Chippenham-based specialist drugs group Vectura has received a boost potentially worth millions of pounds from the European Commission’s approval of its Seebri Breezhaler lung disease treatment in some parts of the EU.
Approval of the drug, an inhaled, once-daily treatment, follows a similar move in Japan last month. It has been developed with Japanese bio-pharma firm Sosei and is licensed to Novartis, the Swiss pharma giant.
In trials involving nearly 2,000 patients suffering chronic obstructive pulmonary disease (COPD), Seebri Breezhaler improved lung function, reduced shortness of breath and improved quality of life over a 52-week period compared with placebo.
Vectura chief executive Dr Chris Blackwell said: “This innovative therapy has the potential to reduce breathlessness and exacerbations, improve lung function and help improve overall quality of life.
“The approval of this drug is a landmark and value-enhancing event for Vectura, who along with its partner Sosei developed the drug to a Phase II proof-of-concept before licensing it to Novartis. This approval will trigger a $10m milestone to Vectura along with subsequent royalty streams.”
Vectura exclusively licensed Seebri Breezhaler to Novartis in April 2005 and its co-development partner Sosei. The US filing for the drug is expected in 2014.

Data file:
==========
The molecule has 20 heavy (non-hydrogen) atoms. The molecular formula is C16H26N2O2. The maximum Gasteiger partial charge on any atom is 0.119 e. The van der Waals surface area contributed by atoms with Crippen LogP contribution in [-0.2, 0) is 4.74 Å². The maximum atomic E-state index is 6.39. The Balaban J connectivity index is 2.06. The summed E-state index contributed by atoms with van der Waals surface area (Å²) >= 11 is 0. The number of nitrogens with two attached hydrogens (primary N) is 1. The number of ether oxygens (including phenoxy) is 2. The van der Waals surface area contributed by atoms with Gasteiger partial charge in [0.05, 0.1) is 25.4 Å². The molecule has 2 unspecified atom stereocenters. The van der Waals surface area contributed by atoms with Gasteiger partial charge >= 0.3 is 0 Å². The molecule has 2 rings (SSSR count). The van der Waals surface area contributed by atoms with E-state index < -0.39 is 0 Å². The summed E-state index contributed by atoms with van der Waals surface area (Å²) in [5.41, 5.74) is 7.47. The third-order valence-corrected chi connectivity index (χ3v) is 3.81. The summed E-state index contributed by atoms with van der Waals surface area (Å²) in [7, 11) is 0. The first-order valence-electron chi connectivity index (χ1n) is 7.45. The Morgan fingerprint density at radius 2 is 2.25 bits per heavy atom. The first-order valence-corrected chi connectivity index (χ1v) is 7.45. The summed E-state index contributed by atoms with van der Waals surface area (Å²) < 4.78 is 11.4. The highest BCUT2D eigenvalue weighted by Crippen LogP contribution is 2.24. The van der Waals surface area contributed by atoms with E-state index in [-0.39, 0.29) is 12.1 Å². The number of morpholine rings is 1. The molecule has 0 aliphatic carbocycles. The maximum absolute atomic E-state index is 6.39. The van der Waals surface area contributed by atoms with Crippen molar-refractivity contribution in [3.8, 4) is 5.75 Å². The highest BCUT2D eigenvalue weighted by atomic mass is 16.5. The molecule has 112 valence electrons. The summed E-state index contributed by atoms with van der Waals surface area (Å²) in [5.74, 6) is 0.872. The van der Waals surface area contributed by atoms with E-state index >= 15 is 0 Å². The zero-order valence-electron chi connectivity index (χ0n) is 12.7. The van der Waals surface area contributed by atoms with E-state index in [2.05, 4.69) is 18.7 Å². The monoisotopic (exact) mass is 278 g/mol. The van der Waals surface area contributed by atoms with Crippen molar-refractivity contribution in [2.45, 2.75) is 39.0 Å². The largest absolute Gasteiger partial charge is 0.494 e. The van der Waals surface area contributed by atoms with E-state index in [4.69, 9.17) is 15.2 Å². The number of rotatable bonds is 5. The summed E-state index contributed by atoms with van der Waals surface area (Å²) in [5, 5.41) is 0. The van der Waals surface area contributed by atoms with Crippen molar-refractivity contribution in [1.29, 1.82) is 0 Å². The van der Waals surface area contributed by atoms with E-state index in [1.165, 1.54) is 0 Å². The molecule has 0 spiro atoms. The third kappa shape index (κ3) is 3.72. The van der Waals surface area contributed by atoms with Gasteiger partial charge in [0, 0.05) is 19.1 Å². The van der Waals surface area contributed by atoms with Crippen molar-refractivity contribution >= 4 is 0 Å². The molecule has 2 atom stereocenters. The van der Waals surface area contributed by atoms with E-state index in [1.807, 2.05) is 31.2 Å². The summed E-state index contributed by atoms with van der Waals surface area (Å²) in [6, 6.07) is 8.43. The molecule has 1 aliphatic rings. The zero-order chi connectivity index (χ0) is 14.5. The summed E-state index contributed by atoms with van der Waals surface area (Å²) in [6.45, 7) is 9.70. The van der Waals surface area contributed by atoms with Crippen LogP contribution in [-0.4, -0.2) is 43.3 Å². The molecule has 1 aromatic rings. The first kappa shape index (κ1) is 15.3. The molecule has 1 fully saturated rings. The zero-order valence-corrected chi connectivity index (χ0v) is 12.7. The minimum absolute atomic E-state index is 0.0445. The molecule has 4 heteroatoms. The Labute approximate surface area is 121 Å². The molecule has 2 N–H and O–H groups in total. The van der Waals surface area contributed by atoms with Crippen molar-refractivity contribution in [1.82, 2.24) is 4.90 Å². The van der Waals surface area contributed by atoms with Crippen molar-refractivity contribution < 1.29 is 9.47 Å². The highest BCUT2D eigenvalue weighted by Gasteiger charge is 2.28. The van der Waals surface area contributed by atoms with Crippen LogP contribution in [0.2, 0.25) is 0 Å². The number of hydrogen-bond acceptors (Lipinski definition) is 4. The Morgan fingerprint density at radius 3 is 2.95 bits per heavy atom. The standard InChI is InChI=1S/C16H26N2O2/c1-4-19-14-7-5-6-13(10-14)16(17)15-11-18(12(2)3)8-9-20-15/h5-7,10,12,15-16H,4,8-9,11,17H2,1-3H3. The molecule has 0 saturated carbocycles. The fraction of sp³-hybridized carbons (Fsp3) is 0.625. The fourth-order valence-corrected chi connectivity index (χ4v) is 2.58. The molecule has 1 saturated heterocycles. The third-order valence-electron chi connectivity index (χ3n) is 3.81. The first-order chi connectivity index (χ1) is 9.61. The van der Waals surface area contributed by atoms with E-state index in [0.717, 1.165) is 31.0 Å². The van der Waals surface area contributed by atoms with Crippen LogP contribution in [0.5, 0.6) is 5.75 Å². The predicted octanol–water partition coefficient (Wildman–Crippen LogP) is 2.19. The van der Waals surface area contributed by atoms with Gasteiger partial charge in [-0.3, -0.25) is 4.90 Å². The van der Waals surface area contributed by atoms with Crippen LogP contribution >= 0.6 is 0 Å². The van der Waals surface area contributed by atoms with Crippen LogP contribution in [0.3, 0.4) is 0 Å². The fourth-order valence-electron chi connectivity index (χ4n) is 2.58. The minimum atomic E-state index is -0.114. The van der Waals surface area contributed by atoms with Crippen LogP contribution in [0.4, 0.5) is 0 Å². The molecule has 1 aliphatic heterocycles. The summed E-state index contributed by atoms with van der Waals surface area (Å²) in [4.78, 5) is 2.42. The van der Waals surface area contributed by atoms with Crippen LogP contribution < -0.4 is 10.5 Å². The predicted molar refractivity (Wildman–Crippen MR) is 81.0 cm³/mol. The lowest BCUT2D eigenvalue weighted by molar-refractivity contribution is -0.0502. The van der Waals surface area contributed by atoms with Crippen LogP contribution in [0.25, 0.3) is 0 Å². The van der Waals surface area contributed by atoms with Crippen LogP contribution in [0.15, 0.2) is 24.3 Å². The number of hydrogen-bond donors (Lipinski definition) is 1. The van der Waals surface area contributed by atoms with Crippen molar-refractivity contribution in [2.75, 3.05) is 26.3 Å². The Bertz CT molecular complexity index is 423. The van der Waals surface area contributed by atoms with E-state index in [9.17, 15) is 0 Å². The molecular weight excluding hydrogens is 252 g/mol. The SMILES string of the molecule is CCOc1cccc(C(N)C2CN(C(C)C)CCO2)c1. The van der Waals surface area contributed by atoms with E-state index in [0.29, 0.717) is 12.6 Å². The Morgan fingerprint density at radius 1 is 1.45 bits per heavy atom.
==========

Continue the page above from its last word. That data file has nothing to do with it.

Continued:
COPD is a progressive disease linked mainly to tobacco smoking, air pollution or occupational exposure. It can cause obstruction of airflow in the lungs leading to debilitating bouts of breathlessness.
It affects an estimated 210m people worldwide and is predicted to be the third leading cause of death by 2020. Although COPD is often thought of as a disease of the elderly, half of patients are estimated to be between 50 and 65.
Vectura develops inhaled therapies principally for the treatment of respiratory diseases. Vectura’s main products target diseases such as asthma and COPD, a growing market estimated to be worth more than $25bn (£15.6bn)
Vectura has six products marketed by its partners and a portfolio of drugs in clinical and pre-clinical development, a number of which have been licensed to major pharmaceutical companies. It has development collaborations and licence agreements with several pharmaceutical companies, including Novartis, Sandoz (the generics arm of Novartis), Baxter and GlaxoSmithKline (GSK).